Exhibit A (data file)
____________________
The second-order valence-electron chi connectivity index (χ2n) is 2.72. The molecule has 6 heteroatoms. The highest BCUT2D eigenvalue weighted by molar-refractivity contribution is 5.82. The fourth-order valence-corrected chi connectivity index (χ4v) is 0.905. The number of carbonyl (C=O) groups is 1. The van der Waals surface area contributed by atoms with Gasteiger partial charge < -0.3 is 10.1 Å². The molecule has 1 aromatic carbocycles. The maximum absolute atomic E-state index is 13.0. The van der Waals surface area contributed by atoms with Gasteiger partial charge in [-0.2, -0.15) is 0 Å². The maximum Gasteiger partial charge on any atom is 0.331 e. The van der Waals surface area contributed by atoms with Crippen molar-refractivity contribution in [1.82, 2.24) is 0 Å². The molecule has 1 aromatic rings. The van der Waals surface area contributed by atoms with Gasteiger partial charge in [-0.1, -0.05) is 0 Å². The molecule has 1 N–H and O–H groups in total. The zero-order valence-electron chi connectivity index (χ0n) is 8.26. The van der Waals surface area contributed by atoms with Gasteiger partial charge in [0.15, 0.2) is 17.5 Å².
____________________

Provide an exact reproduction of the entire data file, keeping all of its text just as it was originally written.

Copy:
The second-order valence-electron chi connectivity index (χ2n) is 2.72. The molecule has 6 heteroatoms. The highest BCUT2D eigenvalue weighted by molar-refractivity contribution is 5.82. The fourth-order valence-corrected chi connectivity index (χ4v) is 0.905. The number of carbonyl (C=O) groups is 1. The van der Waals surface area contributed by atoms with Gasteiger partial charge < -0.3 is 10.1 Å². The molecule has 1 aromatic carbocycles. The maximum absolute atomic E-state index is 13.0. The van der Waals surface area contributed by atoms with Gasteiger partial charge in [-0.2, -0.15) is 0 Å². The maximum Gasteiger partial charge on any atom is 0.331 e. The van der Waals surface area contributed by atoms with Crippen molar-refractivity contribution in [1.82, 2.24) is 0 Å². The molecule has 1 aromatic rings. The van der Waals surface area contributed by atoms with Gasteiger partial charge in [-0.1, -0.05) is 0 Å². The molecule has 1 N–H and O–H groups in total. The zero-order valence-electron chi connectivity index (χ0n) is 8.26. The van der Waals surface area contributed by atoms with Gasteiger partial charge in [0.15, 0.2) is 17.5 Å².